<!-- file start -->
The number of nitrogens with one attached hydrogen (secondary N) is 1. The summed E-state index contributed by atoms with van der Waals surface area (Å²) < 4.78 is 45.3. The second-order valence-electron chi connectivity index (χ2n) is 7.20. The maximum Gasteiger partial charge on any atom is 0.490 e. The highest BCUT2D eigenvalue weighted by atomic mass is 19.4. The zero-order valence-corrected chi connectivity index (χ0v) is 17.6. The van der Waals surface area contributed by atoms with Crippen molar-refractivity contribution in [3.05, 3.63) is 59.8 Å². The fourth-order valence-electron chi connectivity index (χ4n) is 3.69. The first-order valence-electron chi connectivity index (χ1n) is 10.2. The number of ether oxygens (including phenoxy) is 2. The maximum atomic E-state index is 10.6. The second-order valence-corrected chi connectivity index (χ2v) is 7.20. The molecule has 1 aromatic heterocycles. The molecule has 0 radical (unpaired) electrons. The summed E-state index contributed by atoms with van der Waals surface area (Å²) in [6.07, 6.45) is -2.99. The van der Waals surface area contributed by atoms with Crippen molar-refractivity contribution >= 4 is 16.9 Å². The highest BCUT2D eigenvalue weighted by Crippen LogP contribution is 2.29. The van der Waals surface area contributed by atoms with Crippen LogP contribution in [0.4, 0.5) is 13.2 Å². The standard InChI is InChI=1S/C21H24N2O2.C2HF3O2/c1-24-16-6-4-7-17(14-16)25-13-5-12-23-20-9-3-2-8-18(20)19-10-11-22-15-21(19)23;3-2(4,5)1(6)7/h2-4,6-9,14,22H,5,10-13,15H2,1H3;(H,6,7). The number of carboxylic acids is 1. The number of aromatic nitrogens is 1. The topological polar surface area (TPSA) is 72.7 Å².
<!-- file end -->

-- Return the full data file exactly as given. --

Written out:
The number of nitrogens with one attached hydrogen (secondary N) is 1. The summed E-state index contributed by atoms with van der Waals surface area (Å²) < 4.78 is 45.3. The second-order valence-electron chi connectivity index (χ2n) is 7.20. The maximum Gasteiger partial charge on any atom is 0.490 e. The highest BCUT2D eigenvalue weighted by atomic mass is 19.4. The zero-order valence-corrected chi connectivity index (χ0v) is 17.6. The van der Waals surface area contributed by atoms with Crippen molar-refractivity contribution in [3.05, 3.63) is 59.8 Å². The fourth-order valence-electron chi connectivity index (χ4n) is 3.69. The first-order valence-electron chi connectivity index (χ1n) is 10.2. The number of ether oxygens (including phenoxy) is 2. The maximum atomic E-state index is 10.6. The second-order valence-corrected chi connectivity index (χ2v) is 7.20. The molecule has 1 aromatic heterocycles. The molecule has 0 radical (unpaired) electrons. The summed E-state index contributed by atoms with van der Waals surface area (Å²) in [6.07, 6.45) is -2.99. The van der Waals surface area contributed by atoms with Crippen molar-refractivity contribution >= 4 is 16.9 Å². The highest BCUT2D eigenvalue weighted by Crippen LogP contribution is 2.29. The van der Waals surface area contributed by atoms with Crippen LogP contribution in [0.4, 0.5) is 13.2 Å². The standard InChI is InChI=1S/C21H24N2O2.C2HF3O2/c1-24-16-6-4-7-17(14-16)25-13-5-12-23-20-9-3-2-8-18(20)19-10-11-22-15-21(19)23;3-2(4,5)1(6)7/h2-4,6-9,14,22H,5,10-13,15H2,1H3;(H,6,7). The number of carboxylic acids is 1. The number of aromatic nitrogens is 1. The topological polar surface area (TPSA) is 72.7 Å².